League of Legends monthly global power rankings - March 2018

Monthly Global League of Legends Power Rankings - March (5:18)

Emily Rand joins Victoria Arlen in our LA studios to break down which League of Legends teams were the best in the world for the month of March. (5:18)

With the playoffs upon us in three of the five major regions and qualifiers for the Mid-Season Invitational underway, the power rankings will be taking a brief hiatus. This week, we reflect on the top five teams in League of Legends for the month of March.

Kingzone DragonX (LoL Champions Korea)

  • March Series Record: 7-0

  • March Game Record: 14-2

Kingzone DragonX topped most power rankings and charts from preseason -- based on the addition of jungler Han "Peanut" Wang-ho -- and has rarely left that top spot with the exception of a Week 1 loss to KSV Esports. As long as top laner Kim "Khan" Dong-ha was starting, Kingzone were assured a series victory. Now, the team waits another two weeks for a finals opponent to emerge from the LCK playoff gauntlet. Regardless of whether SK Telecom T1, KT Rolster, or the Afreeca Freecs face Kingzone on April 14, Kingzone has winning records with a 12-1 game record against all three teams combined.

Peanut has been an upgrade from the team's 2017 starting jungler, Moon "Cuzz" Woo-chan and the jungle meta has increasingly suited his aggressive, invade-heavy style. His Olaf is a must-ban, and the strength of Gwak "Bdd" Bo-seong and his stable of waveclear mid lane champions is always there to back Peanut up. While Khan owns the spotlight in the top lane, the bottom lane of Kingzone is the true foundation of the team. With Ashe coming back into the meta, expect to see more highlights from Kim "PraY" Jong-in and his bot lane partner, Kang "GorillA" Beom-hyeon.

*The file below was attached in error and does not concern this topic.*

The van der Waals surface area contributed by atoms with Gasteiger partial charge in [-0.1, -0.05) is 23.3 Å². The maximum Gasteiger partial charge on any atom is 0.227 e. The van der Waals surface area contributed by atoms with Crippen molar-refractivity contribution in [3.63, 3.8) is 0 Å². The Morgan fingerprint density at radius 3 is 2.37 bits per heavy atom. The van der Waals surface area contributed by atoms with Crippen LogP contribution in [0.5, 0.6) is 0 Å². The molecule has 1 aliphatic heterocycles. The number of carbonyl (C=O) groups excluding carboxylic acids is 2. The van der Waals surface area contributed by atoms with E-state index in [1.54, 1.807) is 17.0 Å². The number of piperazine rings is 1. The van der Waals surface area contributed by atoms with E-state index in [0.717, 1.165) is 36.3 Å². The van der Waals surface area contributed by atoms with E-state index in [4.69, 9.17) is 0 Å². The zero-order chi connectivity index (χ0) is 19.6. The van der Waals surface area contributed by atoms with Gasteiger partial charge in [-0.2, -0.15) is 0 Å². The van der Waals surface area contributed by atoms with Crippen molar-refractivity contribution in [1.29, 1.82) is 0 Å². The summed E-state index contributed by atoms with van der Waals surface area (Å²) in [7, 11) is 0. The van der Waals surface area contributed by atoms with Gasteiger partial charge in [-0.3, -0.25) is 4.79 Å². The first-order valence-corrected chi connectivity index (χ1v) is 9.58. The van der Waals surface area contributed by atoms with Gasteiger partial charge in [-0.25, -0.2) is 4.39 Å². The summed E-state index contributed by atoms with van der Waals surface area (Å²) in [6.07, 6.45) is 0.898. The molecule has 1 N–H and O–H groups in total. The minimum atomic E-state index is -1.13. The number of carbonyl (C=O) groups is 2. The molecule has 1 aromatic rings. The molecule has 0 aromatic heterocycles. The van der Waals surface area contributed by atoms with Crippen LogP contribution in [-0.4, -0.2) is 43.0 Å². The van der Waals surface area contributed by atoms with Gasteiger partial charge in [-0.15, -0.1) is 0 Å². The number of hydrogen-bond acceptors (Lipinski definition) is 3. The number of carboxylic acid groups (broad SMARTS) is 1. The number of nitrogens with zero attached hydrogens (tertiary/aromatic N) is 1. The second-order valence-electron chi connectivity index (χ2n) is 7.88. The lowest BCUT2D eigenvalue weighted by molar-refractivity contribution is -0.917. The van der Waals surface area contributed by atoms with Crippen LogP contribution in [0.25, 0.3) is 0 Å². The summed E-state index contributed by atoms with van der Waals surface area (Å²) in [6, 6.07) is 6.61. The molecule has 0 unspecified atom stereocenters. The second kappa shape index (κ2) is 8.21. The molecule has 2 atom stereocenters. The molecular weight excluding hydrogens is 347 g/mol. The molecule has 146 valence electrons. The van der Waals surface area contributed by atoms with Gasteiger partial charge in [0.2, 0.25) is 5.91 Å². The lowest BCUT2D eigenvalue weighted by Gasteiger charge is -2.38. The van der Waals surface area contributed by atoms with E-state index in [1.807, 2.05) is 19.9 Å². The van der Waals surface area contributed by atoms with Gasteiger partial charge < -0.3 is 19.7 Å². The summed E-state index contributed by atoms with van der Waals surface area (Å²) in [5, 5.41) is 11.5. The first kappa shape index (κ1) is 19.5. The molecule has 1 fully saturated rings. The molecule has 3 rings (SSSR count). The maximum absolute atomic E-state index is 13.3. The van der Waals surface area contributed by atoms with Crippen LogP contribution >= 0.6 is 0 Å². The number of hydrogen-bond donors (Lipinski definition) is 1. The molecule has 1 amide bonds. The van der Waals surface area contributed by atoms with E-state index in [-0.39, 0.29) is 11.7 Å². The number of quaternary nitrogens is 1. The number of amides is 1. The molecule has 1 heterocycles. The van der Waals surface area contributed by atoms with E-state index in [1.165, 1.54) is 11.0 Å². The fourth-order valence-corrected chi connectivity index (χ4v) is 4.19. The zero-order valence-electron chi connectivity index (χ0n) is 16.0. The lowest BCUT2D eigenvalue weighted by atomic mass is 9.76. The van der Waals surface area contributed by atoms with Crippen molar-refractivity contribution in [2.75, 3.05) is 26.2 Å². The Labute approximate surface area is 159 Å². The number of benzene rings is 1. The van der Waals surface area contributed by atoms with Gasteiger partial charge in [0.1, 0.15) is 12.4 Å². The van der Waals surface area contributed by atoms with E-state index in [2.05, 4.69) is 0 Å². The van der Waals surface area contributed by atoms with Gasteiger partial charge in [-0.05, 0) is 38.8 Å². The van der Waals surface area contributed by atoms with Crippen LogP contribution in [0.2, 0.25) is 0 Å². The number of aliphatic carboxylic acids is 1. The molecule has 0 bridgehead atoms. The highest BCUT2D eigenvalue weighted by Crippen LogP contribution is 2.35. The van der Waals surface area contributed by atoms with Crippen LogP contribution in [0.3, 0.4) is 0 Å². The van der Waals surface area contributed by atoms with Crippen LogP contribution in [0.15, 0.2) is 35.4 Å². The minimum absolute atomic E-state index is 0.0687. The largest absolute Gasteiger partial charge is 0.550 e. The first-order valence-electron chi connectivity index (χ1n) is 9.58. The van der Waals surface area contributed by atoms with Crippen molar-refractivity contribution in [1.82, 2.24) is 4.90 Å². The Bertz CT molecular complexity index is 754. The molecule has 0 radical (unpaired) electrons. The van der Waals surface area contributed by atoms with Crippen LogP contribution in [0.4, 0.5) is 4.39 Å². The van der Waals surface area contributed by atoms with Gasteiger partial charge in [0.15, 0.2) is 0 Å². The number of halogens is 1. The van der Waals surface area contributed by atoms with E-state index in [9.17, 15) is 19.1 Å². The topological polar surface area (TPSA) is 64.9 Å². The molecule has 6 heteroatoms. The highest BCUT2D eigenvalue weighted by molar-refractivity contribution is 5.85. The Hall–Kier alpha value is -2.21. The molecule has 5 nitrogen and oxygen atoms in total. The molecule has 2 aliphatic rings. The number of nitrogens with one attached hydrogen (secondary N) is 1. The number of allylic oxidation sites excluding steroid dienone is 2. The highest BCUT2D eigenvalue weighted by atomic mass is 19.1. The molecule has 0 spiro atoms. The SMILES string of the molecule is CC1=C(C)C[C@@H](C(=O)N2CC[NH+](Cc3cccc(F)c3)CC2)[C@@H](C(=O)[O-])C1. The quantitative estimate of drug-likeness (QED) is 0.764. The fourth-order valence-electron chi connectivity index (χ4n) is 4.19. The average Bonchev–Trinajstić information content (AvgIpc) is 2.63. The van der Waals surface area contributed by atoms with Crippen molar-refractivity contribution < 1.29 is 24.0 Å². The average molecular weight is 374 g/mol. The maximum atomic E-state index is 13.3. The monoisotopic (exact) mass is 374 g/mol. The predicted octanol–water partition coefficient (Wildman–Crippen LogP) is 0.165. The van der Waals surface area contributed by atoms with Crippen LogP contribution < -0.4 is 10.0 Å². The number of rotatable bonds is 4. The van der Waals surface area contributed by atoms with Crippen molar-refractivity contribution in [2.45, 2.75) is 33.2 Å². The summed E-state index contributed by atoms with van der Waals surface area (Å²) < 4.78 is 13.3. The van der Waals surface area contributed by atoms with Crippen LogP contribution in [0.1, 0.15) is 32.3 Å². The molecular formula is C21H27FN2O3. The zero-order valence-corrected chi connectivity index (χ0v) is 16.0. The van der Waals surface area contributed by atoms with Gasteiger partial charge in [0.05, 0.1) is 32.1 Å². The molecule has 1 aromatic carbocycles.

Invictus Gaming (LoL Pro League)

  • March Series Record: 8-0

  • March Game Record: 16-0

The comparisons between Kingzone DragonX extend beyond the teams' similar dominion over their respective regions. No other team has come close to outperforming Invictus Gaming in China, and iG was the first LPL team to qualify for an automatic semifinals bye in the upcoming spring playoffs.

iG also follows a similar style as Kingzone: drafting pushing lanes so jungler, Gao "Ning" Zhen-Ning can safely invade his opponent's jungle. With carry threats in every lane (Ning included), iG creates multiple points of pressure across the map and suffocates their opponents. More recently against the East Region's last-place team, Topsports Gaming, mid laner Song "Rookie" Eui-jin admitted that they tried out a scaling teamfight composition in Game 1. iG nearly lost that game - the team came back through large-scale teamfights and TOP mistakes - which did well to showcase iG's weaknesses. They're still less of a 5v5 team like Bilibili Gaming or Rogue Warriors, and more of a team that has a strong understanding of lane matchups and pressure, especially when they can split off top laner Kang "TheShy" Seung-lok or Rookie in a side lane.

Afreeca Freecs (LoL Champions Korea)

  • March Series Record: 6-1

  • March Game Record: 12-4

Going into the split, the main question for the Afreeca Freecs was how the team would look without Jang "MaRin" Gyeong-hwan in the top lane. The answer has been a surprisingly malleable skirmishing and teamfighting team that, for most of the split, combined its newfound flexibility with the careful planning and preparation that the 2017 iteration was known for.